c. Reducing duplication between the alternatives analysis required for compliance with NEPA and any evaluation of alternatives conducted as a part of the metropolitan transportation planning process or under state environmental laws.
Requires the lead agency to establish a plan for coordinating public and agency participation in and comment during the environmental review process not later than 90 days after the date of publication of a notice of intent to prepare environmental documentation.
Forecloses the opportunity for any issue resolved by the lead agency with concurrence of participating agencies to be reconsidered unless significant new information arises and further defines the financial penalties on federal agencies that do not meet approval dates related to environmental documentation.
Clarifies the ability of public entities receiving federal financial assistance to provide funding to federal and state agencies to conduct certain activities related to the environmental review process and requires that the public entity and affected federal and/or state agency enter into an agreement establishing projects and priorities to be addressed by the use of the federal funds.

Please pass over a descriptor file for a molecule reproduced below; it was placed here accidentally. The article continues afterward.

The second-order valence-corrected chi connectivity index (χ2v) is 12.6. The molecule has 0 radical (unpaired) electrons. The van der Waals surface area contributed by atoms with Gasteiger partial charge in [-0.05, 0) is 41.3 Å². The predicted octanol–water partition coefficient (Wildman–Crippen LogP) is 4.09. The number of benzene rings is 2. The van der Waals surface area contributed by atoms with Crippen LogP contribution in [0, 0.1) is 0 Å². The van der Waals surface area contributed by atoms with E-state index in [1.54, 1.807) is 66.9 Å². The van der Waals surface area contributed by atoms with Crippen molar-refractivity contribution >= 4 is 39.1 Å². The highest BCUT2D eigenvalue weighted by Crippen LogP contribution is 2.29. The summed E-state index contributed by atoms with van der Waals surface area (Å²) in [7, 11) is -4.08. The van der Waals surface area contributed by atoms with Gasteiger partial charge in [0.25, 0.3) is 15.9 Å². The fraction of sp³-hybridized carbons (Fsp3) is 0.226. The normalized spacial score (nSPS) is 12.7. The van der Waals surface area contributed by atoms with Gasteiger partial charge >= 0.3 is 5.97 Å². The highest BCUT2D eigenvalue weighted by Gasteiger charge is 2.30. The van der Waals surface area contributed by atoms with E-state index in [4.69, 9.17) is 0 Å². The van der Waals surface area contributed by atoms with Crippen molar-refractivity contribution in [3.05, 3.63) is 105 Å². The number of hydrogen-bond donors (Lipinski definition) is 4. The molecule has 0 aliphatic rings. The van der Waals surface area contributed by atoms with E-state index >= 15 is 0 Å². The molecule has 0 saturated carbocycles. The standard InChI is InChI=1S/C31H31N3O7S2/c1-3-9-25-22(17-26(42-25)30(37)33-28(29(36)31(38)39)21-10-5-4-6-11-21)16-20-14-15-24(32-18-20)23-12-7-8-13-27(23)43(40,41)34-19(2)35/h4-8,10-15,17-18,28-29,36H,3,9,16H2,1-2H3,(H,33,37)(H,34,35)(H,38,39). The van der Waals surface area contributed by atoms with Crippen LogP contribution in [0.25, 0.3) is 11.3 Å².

Attempts to accelerate the decisionmaking process by permitting the lead agency to use an errata sheet to respond to minor comments on a final environmental impact statement (“FEIS”) and develop a single document that consist of an FEIS and ROD, unless the FEIS makes substantial changes to the proposed action or there are significant new circumstances relevant to the proposed action or its impacts.
Establishes a website where the status and progress of projects requiring environmental documentation is made public, and requires participation from federal agencies and states with delegated authority and encourages participation from state and local agencies.